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Falmouth Legends, Myths and Landmarks

March 3, 2014
Falmouth, Cornwall

Book your bed and breakfast accommodation with us here at The Rathgowry in Falmouth, Cornwall and once you have checked in, you can use the following legends to really bring your holiday to life.

In this blog we thought we would tell you about a few Falmouth local legends, landmarks & myths to make your visit to see us even more interesting! 

What is Black Rock?  Well, it’s the pointy sticky-up thing in the water half way between Pendennis (castle seen in picture above) and  St Mawes (the marker was placed on the rock by Trinity House 1835, but it didn’t stop boats hitting it and they still do!)

St. Mawes was the tenth son of an Irish king and his name is revered not only here but in Brittany too, where he is known as St. Maudez and, possibly St. Malo. His stone chair is still preserved in the wall of a house in St. Mawes village. One day, so the legend goes, he was sitting there preaching when a noisy seal came out of the sea and interrupted him with its barking. After a while he became impatient, picked up a large rock and threw it at the animal. It missed, but legend tells us that the rock still remains where it fell, wedged on top of the Black Rocks halfway across Falmouth Harbour.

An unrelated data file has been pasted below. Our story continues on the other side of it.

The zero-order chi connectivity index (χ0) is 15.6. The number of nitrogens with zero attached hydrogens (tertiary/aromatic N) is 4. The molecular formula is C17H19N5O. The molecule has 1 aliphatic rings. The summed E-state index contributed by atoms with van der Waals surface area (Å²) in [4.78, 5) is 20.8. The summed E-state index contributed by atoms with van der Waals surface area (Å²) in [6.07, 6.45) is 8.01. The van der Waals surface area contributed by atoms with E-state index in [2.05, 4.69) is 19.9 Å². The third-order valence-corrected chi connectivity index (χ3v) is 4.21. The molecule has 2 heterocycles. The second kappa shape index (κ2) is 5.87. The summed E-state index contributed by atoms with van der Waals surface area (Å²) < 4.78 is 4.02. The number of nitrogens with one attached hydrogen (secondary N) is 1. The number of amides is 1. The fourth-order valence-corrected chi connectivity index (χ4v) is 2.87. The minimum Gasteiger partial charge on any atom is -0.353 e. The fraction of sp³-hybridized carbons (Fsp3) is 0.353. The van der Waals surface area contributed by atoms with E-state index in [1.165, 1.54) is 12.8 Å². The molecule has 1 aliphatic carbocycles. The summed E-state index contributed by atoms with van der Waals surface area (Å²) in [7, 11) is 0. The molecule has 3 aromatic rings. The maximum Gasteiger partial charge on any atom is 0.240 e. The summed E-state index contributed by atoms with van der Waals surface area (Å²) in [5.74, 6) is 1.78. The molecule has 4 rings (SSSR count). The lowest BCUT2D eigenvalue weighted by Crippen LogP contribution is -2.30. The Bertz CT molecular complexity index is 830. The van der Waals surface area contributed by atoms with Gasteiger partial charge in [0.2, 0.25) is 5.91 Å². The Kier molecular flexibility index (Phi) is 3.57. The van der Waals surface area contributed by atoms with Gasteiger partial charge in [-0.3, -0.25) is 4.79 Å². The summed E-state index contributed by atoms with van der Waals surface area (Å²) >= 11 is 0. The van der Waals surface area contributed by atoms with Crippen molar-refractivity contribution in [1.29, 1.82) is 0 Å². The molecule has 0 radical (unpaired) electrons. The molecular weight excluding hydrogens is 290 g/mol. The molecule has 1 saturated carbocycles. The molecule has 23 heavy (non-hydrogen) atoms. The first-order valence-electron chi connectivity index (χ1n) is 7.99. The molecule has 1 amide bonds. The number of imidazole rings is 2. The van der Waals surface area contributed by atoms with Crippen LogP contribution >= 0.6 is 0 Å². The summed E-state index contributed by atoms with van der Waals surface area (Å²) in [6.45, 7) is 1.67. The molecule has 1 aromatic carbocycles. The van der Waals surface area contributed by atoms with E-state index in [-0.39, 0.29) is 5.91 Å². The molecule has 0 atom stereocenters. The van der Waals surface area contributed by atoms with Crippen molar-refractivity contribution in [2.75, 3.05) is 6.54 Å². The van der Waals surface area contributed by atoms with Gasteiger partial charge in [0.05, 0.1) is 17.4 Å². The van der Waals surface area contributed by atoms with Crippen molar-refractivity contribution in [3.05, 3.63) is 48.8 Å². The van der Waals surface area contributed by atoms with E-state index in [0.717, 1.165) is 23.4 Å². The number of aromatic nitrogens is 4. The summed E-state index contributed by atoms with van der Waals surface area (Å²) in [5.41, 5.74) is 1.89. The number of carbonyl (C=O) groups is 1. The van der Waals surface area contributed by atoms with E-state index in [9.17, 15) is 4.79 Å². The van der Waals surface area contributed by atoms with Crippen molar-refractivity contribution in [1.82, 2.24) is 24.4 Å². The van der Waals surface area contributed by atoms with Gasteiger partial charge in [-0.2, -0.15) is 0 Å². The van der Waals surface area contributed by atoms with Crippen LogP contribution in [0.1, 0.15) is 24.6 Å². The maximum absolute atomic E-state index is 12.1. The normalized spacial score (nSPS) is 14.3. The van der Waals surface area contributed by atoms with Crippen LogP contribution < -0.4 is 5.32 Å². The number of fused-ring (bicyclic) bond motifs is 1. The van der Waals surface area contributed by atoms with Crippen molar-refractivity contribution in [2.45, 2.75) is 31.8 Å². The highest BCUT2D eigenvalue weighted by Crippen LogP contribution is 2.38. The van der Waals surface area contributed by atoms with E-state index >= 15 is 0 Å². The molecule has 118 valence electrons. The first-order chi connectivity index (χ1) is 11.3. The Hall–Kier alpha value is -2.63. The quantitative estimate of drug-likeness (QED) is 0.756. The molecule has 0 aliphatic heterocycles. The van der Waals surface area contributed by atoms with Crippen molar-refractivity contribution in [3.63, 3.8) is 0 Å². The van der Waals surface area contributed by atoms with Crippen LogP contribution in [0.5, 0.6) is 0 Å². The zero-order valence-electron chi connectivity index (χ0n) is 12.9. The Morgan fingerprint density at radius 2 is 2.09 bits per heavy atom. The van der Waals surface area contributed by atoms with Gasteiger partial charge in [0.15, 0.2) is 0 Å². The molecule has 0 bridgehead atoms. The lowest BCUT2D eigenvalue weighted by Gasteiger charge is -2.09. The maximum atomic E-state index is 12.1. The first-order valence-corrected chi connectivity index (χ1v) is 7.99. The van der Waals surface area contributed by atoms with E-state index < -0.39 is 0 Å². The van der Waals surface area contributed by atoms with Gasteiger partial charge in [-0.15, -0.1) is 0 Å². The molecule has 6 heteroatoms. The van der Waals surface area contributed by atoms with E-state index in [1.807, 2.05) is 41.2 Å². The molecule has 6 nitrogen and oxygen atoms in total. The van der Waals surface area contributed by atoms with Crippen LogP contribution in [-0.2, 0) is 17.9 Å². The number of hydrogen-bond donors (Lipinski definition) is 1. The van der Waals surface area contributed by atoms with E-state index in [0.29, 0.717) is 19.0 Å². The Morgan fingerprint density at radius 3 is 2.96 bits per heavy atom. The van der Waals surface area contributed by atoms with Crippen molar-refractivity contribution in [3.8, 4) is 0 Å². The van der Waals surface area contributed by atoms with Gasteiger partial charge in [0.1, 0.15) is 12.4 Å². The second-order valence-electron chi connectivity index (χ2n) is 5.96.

You can see also Gyllyngvase beach on the left. In 1120 Prince William the son of Henry I was shipwrecked off Barfleur in Normandy with his sister and several Norman nobles. Prince William was consequently buried at Gyllyng Vase, which translates to, ‘William’s Grave’. Gyllyngdune, which means ‘William’s Hill’, is also named in memory of the unlucky prince. This story is deemed to be myth by local historians, as the literal meaning of Gyllyngdune is Goengellom Downe meaning Goen or goon, open land.

Falmouth, Cornwall

Looking from St Mawes towards Pendennis Castle. Black rock is in the water between the land and the yacht. Gyllyngvase Beach is on the left.



Something else you may not know:

On the Falmouth Coat of Arms there is (amongst other things) a rock and pole, with red pennant flying, which stands for the Black Rock, on which former rectors of Falmouth were allowed by Act of Parliament to keep a pole flying a red flag to warn ships of the danger. The rectors, for this service, received sixpence for every decked ship that came into port.


Black Rock and the red flag can be seen on the Falmouth Crest.

Black Rock and the red flag can be seen on the Falmouth Crest.

I know – you’re amazed…

…and the best thing is that you can book into The Rathgowry Guesthouse in Falmouth, Cornwall and take a leisurely walk along the seafront or a short drive to see most of these things for yourselves!

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